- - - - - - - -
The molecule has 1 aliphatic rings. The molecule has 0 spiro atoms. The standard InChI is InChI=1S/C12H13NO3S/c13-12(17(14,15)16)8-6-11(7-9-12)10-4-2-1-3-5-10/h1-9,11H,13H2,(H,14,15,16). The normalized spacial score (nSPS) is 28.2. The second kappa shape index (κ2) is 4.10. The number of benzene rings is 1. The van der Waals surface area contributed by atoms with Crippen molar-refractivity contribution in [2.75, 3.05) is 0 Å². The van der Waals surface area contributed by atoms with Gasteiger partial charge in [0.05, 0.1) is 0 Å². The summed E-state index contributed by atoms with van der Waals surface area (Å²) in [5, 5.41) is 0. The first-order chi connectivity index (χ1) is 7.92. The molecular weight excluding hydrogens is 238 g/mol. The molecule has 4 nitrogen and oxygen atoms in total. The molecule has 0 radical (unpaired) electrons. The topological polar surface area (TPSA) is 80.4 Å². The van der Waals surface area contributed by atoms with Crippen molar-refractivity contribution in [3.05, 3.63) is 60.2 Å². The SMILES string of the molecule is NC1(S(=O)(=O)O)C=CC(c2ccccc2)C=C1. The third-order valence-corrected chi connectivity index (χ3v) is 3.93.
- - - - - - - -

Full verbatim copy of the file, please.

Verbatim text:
The molecule has 1 aliphatic rings. The molecule has 0 spiro atoms. The standard InChI is InChI=1S/C12H13NO3S/c13-12(17(14,15)16)8-6-11(7-9-12)10-4-2-1-3-5-10/h1-9,11H,13H2,(H,14,15,16). The normalized spacial score (nSPS) is 28.2. The second kappa shape index (κ2) is 4.10. The number of benzene rings is 1. The van der Waals surface area contributed by atoms with Crippen molar-refractivity contribution in [2.75, 3.05) is 0 Å². The van der Waals surface area contributed by atoms with Gasteiger partial charge in [0.05, 0.1) is 0 Å². The summed E-state index contributed by atoms with van der Waals surface area (Å²) in [5, 5.41) is 0. The first-order chi connectivity index (χ1) is 7.92. The molecular weight excluding hydrogens is 238 g/mol. The molecule has 4 nitrogen and oxygen atoms in total. The molecule has 0 radical (unpaired) electrons. The topological polar surface area (TPSA) is 80.4 Å². The van der Waals surface area contributed by atoms with Crippen molar-refractivity contribution in [3.05, 3.63) is 60.2 Å². The SMILES string of the molecule is NC1(S(=O)(=O)O)C=CC(c2ccccc2)C=C1. The third-order valence-corrected chi connectivity index (χ3v) is 3.93.